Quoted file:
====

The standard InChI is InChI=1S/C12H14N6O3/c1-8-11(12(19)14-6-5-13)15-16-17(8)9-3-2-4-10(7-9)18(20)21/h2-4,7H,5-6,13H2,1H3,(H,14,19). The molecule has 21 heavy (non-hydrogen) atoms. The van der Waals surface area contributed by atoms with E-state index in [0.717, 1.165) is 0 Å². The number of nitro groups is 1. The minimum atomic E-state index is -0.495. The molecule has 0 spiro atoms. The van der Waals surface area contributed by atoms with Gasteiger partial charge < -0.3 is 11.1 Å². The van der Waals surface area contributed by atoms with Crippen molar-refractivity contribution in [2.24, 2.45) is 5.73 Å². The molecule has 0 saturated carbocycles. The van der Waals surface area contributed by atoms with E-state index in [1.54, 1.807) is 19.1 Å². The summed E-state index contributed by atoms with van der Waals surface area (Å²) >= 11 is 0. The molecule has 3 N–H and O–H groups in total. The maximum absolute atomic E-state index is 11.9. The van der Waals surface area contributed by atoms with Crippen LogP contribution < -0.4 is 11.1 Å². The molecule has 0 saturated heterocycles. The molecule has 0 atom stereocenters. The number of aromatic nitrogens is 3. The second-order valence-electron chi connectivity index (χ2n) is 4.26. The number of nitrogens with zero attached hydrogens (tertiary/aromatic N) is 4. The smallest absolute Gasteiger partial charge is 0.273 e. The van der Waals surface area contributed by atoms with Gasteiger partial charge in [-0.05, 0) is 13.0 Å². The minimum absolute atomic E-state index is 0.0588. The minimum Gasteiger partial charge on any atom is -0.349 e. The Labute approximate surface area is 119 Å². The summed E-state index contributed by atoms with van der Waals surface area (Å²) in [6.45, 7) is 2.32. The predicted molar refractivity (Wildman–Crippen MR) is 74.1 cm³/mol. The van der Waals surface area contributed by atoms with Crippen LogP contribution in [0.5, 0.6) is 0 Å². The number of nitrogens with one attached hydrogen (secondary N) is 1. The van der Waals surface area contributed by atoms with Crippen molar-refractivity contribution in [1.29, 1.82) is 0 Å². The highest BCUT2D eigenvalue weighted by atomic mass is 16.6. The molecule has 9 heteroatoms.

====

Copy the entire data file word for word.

The standard InChI is InChI=1S/C12H14N6O3/c1-8-11(12(19)14-6-5-13)15-16-17(8)9-3-2-4-10(7-9)18(20)21/h2-4,7H,5-6,13H2,1H3,(H,14,19). The molecule has 21 heavy (non-hydrogen) atoms. The van der Waals surface area contributed by atoms with E-state index in [0.717, 1.165) is 0 Å². The number of nitro groups is 1. The minimum atomic E-state index is -0.495. The molecule has 0 spiro atoms. The van der Waals surface area contributed by atoms with Gasteiger partial charge < -0.3 is 11.1 Å². The van der Waals surface area contributed by atoms with Crippen molar-refractivity contribution in [2.24, 2.45) is 5.73 Å². The molecule has 0 saturated carbocycles. The van der Waals surface area contributed by atoms with E-state index in [1.54, 1.807) is 19.1 Å². The summed E-state index contributed by atoms with van der Waals surface area (Å²) >= 11 is 0. The molecule has 3 N–H and O–H groups in total. The maximum absolute atomic E-state index is 11.9. The van der Waals surface area contributed by atoms with Crippen LogP contribution < -0.4 is 11.1 Å². The molecule has 0 saturated heterocycles. The molecule has 0 atom stereocenters. The number of aromatic nitrogens is 3. The second-order valence-electron chi connectivity index (χ2n) is 4.26. The number of nitrogens with zero attached hydrogens (tertiary/aromatic N) is 4. The smallest absolute Gasteiger partial charge is 0.273 e. The van der Waals surface area contributed by atoms with Gasteiger partial charge in [-0.05, 0) is 13.0 Å². The minimum absolute atomic E-state index is 0.0588. The minimum Gasteiger partial charge on any atom is -0.349 e. The Labute approximate surface area is 119 Å². The summed E-state index contributed by atoms with van der Waals surface area (Å²) in [6.45, 7) is 2.32. The predicted molar refractivity (Wildman–Crippen MR) is 74.1 cm³/mol. The van der Waals surface area contributed by atoms with Crippen LogP contribution in [0.5, 0.6) is 0 Å². The number of nitrogens with one attached hydrogen (secondary N) is 1. The van der Waals surface area contributed by atoms with Crippen molar-refractivity contribution in [1.29, 1.82) is 0 Å². The highest BCUT2D eigenvalue weighted by atomic mass is 16.6. The molecule has 9 heteroatoms.